MARK SHIELDS: Republican Party.
PAUL GIGOT: And the Republican Party wants to pay it and do that. The Democrats can use that as an issue. The difference here--and what the Republicans I think justifiably worried about is that innocent citizens who legally gave money, thereís nothing wrong with making--
JIM LEHRER: What Brown & Williams or Philip Morris--
PAUL GIGOT: Thatís right. Are going to be up there, while Jon Huang and Middleton and these other fund-raisers are taking the fifth and not testifying, and who gets caught up in the sleaze and is made to look sleazy, the people who did it legally.
MARK SHIELDS: What you are suggesting then is someone should come up, testify, whether itís Jon Huang or anybody else, and say, okay, we gave this much to the President, why did you give that much to the President, I was hoping to do this, hoping to change the policy in China. Now, he gave this much to three members of the Ways & Means Committee.
Well, canít ask about that. Weíre only interested in presidential. Thatís exactly where they want to do it. Jim, the whole system has a stench to it. What Bill Clinton and the Democrats did in Ď96 was unprecedented, in my judgment, but does it affect anybody? Ask anybody whoís been in politics in Congress who leaves, and without exception, Republican, Democrat, liberal, or conservative, they say the same thing: It is lousy; itís distasteful; itís corrosive; and itís corrupting, without exception.
JIM LEHRER: Is that stench being smelt out in the country?
ANDY KOHUT: People are smelling it but theyíve become accustomed to it. After a while you get accustomed to it, and theyíre very cynical that you can change it. Thatís why campaign finance gets low priority; not because the public doesnít want it; they just are doubtful that itís going to happen here.
JIM LEHRER: Quick thing before we go. The Anthony Lake nomination, CIA, director of Central Intelligence, is that, to use Mr. Shieldsí phrase, Paul, is he history?
PAUL GIGOT: I donít think so. I think he still has a real shot. There are a couple of Republicans whoíve endorsed him, Richard Lugar, and John Chafee, and John McCain, and thatís pretty good cover on foreign policy for enough Republicans who might vote for him. I would say there are other Republicans, though, who are very serious about defeating him and want the White House to pay a price for getting him through.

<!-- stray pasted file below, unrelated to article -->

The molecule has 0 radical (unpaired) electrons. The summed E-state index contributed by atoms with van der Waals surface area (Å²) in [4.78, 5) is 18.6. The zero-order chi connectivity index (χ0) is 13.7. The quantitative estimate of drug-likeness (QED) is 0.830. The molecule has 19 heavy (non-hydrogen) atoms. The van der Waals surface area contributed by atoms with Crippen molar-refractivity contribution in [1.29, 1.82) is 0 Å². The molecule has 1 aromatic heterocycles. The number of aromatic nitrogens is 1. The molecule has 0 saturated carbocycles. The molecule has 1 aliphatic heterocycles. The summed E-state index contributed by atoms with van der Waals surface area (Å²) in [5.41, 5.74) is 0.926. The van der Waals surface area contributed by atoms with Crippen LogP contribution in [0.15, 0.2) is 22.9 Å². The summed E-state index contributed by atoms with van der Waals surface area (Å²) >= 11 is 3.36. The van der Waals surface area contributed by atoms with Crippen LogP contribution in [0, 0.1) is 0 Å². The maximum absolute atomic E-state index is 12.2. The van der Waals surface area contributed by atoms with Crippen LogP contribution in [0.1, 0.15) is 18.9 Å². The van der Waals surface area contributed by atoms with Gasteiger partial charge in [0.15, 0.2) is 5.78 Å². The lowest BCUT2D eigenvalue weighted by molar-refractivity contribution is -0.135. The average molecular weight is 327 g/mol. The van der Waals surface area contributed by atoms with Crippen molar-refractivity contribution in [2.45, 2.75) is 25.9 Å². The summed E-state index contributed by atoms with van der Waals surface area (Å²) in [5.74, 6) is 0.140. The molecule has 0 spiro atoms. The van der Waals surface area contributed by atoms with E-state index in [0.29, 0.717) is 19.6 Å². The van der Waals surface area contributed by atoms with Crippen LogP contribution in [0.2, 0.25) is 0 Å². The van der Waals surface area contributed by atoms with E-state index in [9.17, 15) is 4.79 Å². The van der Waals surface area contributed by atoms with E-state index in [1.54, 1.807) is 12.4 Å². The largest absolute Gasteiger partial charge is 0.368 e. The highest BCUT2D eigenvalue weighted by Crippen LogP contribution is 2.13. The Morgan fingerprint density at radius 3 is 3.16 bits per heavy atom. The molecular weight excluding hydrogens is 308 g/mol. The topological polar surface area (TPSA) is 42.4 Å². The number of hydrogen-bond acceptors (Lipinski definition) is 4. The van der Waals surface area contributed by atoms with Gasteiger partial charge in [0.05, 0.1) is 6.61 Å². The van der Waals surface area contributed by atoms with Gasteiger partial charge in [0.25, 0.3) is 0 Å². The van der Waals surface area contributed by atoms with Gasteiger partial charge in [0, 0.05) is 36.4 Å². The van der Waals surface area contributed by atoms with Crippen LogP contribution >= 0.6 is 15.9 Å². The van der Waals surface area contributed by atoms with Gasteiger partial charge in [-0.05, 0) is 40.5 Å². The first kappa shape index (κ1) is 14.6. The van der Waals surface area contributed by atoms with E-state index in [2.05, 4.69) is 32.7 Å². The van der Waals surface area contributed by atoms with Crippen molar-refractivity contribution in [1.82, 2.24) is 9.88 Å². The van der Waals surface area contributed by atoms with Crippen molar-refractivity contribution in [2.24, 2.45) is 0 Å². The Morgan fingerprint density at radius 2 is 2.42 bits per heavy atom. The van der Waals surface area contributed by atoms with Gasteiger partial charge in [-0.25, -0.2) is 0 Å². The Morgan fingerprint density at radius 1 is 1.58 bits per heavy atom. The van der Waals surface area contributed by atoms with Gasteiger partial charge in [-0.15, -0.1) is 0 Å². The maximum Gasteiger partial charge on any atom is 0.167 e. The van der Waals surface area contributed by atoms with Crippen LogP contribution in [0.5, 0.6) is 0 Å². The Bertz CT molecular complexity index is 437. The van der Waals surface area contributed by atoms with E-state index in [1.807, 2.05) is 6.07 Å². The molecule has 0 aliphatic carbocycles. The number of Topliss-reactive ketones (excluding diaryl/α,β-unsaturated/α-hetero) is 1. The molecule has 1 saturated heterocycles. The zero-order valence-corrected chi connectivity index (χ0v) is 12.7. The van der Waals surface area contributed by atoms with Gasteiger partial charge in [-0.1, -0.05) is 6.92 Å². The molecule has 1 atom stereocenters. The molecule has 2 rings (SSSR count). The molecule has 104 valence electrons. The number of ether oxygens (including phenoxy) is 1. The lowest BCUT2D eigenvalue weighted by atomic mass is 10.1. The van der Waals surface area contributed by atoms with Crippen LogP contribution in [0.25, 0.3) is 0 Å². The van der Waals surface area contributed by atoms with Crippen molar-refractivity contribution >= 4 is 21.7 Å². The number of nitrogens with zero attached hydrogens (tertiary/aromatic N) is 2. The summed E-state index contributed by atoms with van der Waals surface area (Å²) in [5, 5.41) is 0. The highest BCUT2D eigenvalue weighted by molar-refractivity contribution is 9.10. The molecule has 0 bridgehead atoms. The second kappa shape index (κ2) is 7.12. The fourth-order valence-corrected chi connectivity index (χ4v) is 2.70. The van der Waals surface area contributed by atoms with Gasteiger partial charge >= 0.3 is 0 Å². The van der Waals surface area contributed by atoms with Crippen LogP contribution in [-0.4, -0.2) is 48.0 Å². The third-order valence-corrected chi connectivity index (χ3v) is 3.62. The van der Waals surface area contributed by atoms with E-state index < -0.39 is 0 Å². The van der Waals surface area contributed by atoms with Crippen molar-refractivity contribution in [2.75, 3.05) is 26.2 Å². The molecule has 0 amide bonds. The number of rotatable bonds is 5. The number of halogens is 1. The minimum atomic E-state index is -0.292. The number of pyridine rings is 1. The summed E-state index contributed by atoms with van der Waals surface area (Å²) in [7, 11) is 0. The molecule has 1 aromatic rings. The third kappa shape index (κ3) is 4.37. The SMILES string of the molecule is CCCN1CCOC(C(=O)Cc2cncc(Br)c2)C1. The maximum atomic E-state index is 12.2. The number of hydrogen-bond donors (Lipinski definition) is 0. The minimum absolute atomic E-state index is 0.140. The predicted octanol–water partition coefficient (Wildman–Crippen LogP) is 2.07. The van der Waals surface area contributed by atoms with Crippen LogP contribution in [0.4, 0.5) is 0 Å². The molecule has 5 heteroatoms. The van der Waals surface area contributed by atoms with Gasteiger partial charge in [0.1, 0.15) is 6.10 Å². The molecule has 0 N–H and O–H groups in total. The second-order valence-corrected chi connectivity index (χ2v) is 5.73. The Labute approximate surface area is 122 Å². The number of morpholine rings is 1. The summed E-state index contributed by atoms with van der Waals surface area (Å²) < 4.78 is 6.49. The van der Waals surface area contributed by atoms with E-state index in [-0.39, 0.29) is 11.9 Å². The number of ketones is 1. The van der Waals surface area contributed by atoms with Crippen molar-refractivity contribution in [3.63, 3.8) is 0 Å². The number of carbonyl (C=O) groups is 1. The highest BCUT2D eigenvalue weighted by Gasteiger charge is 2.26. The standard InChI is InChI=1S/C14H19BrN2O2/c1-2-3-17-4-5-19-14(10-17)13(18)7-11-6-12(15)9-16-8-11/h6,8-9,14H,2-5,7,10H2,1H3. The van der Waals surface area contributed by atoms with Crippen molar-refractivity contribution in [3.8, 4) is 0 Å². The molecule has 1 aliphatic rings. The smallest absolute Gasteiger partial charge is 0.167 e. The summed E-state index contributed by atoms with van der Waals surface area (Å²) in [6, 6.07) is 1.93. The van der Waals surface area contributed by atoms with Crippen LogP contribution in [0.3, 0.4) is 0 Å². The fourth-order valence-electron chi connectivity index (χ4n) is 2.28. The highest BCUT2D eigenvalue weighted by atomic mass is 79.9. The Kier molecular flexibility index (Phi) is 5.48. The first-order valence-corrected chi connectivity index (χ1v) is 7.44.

MARK SHIELDS: Theyíd love to take on Alexis Herman, the nominee for the Secretary of Labor, but sheís an African-American woman, and theyíve got the echoes of Anita Hill and the gender gap from Andyís 1996 poll. Theyíve got to go after somebody. So theyíve come up with a really bad idea. They want the raw FBI files. Now, raw FBI files, Jim, are right out of the Twilight Zone. I mean, this is what the next-door neighbor said about you in 1957 when you had that noisy party.
I mean, itís just lousy stuff, and itís really unprecedented. The only time itís ever been done before was when the Bush White House offered them in defense of John Tower because Paul Wyrick, a conservative critic of Tower, had charged that the FBI files showed terrible things about him. And they used them to prove that the FBI files did not contain it. This is bad policy.
PAUL GIGOT: I agree. They shouldnít have to do the FBI files, but it wasnít--heís letting George Mitchell off the hook when it comes to John Tower.
JIM LEHRER: Paul, Mark, Andy, thank you. Keep talking, guys. Weíre going.